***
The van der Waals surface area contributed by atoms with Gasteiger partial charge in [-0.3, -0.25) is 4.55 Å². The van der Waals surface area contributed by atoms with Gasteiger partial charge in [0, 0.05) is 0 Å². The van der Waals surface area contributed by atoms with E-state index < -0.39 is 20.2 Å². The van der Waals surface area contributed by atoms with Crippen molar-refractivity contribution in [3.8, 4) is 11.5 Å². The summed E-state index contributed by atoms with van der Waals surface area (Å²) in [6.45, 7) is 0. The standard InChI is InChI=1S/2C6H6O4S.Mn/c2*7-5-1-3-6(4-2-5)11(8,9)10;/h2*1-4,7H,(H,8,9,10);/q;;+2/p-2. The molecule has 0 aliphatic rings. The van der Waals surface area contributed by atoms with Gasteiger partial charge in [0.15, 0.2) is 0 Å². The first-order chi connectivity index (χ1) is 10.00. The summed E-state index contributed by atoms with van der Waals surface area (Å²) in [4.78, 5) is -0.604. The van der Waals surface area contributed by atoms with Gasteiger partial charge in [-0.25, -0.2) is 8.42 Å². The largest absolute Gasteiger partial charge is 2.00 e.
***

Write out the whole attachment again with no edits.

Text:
The van der Waals surface area contributed by atoms with Gasteiger partial charge in [-0.3, -0.25) is 4.55 Å². The van der Waals surface area contributed by atoms with Gasteiger partial charge in [0, 0.05) is 0 Å². The van der Waals surface area contributed by atoms with E-state index < -0.39 is 20.2 Å². The van der Waals surface area contributed by atoms with Crippen molar-refractivity contribution in [3.8, 4) is 11.5 Å². The summed E-state index contributed by atoms with van der Waals surface area (Å²) in [6.45, 7) is 0. The standard InChI is InChI=1S/2C6H6O4S.Mn/c2*7-5-1-3-6(4-2-5)11(8,9)10;/h2*1-4,7H,(H,8,9,10);/q;;+2/p-2. The molecule has 0 aliphatic rings. The van der Waals surface area contributed by atoms with Gasteiger partial charge in [0.15, 0.2) is 0 Å². The first-order chi connectivity index (χ1) is 10.00. The summed E-state index contributed by atoms with van der Waals surface area (Å²) in [4.78, 5) is -0.604. The van der Waals surface area contributed by atoms with Gasteiger partial charge in [-0.25, -0.2) is 8.42 Å². The largest absolute Gasteiger partial charge is 2.00 e.